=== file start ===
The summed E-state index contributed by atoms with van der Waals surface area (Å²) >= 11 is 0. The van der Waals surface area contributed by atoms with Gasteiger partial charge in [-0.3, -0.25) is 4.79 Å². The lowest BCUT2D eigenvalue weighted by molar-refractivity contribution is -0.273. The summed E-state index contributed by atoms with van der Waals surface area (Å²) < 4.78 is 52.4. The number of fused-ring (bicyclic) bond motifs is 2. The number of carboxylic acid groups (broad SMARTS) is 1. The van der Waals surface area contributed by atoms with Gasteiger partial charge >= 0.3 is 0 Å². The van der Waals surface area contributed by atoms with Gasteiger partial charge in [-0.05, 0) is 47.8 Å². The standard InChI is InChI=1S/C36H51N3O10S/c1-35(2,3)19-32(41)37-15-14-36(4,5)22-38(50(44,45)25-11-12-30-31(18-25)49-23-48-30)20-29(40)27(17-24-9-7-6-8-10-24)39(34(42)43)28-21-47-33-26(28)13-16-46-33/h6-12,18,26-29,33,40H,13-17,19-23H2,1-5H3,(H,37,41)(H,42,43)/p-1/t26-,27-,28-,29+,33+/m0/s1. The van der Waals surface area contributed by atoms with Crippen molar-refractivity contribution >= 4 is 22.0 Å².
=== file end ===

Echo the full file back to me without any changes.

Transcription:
The summed E-state index contributed by atoms with van der Waals surface area (Å²) >= 11 is 0. The van der Waals surface area contributed by atoms with Gasteiger partial charge in [-0.3, -0.25) is 4.79 Å². The lowest BCUT2D eigenvalue weighted by molar-refractivity contribution is -0.273. The summed E-state index contributed by atoms with van der Waals surface area (Å²) < 4.78 is 52.4. The number of fused-ring (bicyclic) bond motifs is 2. The number of carboxylic acid groups (broad SMARTS) is 1. The van der Waals surface area contributed by atoms with Gasteiger partial charge >= 0.3 is 0 Å². The van der Waals surface area contributed by atoms with Gasteiger partial charge in [-0.05, 0) is 47.8 Å². The standard InChI is InChI=1S/C36H51N3O10S/c1-35(2,3)19-32(41)37-15-14-36(4,5)22-38(50(44,45)25-11-12-30-31(18-25)49-23-48-30)20-29(40)27(17-24-9-7-6-8-10-24)39(34(42)43)28-21-47-33-26(28)13-16-46-33/h6-12,18,26-29,33,40H,13-17,19-23H2,1-5H3,(H,37,41)(H,42,43)/p-1/t26-,27-,28-,29+,33+/m0/s1. The van der Waals surface area contributed by atoms with Crippen molar-refractivity contribution >= 4 is 22.0 Å².